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This moving study should be required reading for all those who believe that America's embarrassingly high teen pregnancy rate can by "fixed" by simply reducing welfare funding and that the Murphy BrownDan Quayle debate was settled in the ratings sweeps.
|1||My Story: Decision-making About Unmarried Motherhood||3|
|2||Unmarried Motherhood: A Half-Century of Change||20|
|3||Having a Baby: Unmarried Adolescent Mothers||34|
|4||Having a Baby: Unmarried Older Mothers||102|
|5||Raising Children: Unmarried Adolescent Mothers||162|
|6||Raising Children: Unmarried Older Mothers||236|
|7||Where's Daddy? Unmarried Adolescent Mothers||284|
|8||Where's Daddy? Unmarried Older Mothers||339|
|9||Unmarried Mothers: Who We Are and Where We're Headed||409|
Posted January 2, 2006
ON OUR OWN examines two groups of unmarried mothers, who are increasing in numbers every year. The author brings together solid research and some insightful interviews with Murphy-Brown older, educated women, as well as with young, uneducated women, who are choosing or have chosen to have babies out of wedlock. It's difficult to put one's emotions aside reading this material, but if you can, you'll find that the 'obvious' solutions to the problem of unwed motherhood aren't so obvious after all. Most disturbing is the portrait of the teenage mothers, who feel that having a baby will be the one thing they can do right and get respect for accomplishing--and a number of them who choose to assert power over their bodies in this way are victims of sexual abuse. Clearly, until we start paying some attention to these underprivileged girls' needs before they get pregnant, no amount of 'just say no' rhetoric is going to affect them. The stories of the older women having children are just as provocative, and underlying these women's decision to adopt, go to a sperm bank, or have a male friend inseminate them with no obligations, is an unavailability of eligible partners. Are these women really unmarriageable, or does their common plight point out something about American men's attitudes toward marriage and childrearing? It's unfortunate that the book is such a daunting length, but even if you find yourself skimming a bit, it's worth reading to explore this very important subject.Was this review helpful? Yes NoThank you for your feedback. Report this reviewThank you, this review has been flagged.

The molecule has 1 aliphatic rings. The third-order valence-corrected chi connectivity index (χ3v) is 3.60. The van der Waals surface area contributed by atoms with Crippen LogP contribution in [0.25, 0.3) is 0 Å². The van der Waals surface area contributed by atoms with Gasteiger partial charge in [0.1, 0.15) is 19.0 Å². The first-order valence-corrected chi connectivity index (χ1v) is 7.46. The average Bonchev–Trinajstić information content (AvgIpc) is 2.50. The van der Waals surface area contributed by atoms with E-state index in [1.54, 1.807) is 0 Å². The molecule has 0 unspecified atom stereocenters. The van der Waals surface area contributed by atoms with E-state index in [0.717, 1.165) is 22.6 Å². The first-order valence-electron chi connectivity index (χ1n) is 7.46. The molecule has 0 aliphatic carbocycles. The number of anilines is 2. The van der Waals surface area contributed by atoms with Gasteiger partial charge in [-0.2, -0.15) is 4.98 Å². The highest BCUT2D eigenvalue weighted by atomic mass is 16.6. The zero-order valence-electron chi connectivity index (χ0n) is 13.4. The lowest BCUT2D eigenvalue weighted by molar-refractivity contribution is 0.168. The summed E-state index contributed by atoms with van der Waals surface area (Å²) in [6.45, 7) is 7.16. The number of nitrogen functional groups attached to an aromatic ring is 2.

Posted July 30, 2002
This book is very well written and interesting. It covers a lot of ground that seems to be overlooked in our society. I think it would be extremely beneficial to young, single mothers (approx. 15 - 24) and also to older, single mothers (approx. 35+). However, if you fall between these ages, you may want to find a different book. We are almost completely left out...Was this review helpful? Yes NoThank you for your feedback. Report this reviewThank you, this review has been flagged.